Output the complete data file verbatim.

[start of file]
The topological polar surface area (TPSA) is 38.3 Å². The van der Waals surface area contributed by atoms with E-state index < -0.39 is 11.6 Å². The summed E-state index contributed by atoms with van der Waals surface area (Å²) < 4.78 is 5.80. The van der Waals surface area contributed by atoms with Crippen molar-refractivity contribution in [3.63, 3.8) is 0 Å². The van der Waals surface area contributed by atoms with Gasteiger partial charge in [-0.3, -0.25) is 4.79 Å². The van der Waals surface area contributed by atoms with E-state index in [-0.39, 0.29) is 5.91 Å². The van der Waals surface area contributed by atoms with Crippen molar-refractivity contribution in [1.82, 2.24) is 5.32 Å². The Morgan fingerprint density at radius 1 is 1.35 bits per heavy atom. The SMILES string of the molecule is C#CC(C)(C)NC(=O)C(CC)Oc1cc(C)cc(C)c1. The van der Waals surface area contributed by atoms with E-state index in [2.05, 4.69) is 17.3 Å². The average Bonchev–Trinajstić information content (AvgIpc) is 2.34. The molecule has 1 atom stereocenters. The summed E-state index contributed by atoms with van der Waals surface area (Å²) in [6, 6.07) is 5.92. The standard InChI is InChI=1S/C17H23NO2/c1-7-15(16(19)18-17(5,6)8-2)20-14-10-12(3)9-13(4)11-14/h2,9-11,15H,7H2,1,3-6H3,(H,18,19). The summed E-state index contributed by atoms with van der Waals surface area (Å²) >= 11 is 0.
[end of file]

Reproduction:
The topological polar surface area (TPSA) is 38.3 Å². The van der Waals surface area contributed by atoms with E-state index < -0.39 is 11.6 Å². The summed E-state index contributed by atoms with van der Waals surface area (Å²) < 4.78 is 5.80. The van der Waals surface area contributed by atoms with Crippen molar-refractivity contribution in [3.63, 3.8) is 0 Å². The van der Waals surface area contributed by atoms with Gasteiger partial charge in [-0.3, -0.25) is 4.79 Å². The van der Waals surface area contributed by atoms with E-state index in [-0.39, 0.29) is 5.91 Å². The van der Waals surface area contributed by atoms with Crippen molar-refractivity contribution in [1.82, 2.24) is 5.32 Å². The Morgan fingerprint density at radius 1 is 1.35 bits per heavy atom. The SMILES string of the molecule is C#CC(C)(C)NC(=O)C(CC)Oc1cc(C)cc(C)c1. The van der Waals surface area contributed by atoms with E-state index in [2.05, 4.69) is 17.3 Å². The average Bonchev–Trinajstić information content (AvgIpc) is 2.34. The molecule has 1 atom stereocenters. The summed E-state index contributed by atoms with van der Waals surface area (Å²) in [6, 6.07) is 5.92. The standard InChI is InChI=1S/C17H23NO2/c1-7-15(16(19)18-17(5,6)8-2)20-14-10-12(3)9-13(4)11-14/h2,9-11,15H,7H2,1,3-6H3,(H,18,19). The summed E-state index contributed by atoms with van der Waals surface area (Å²) >= 11 is 0.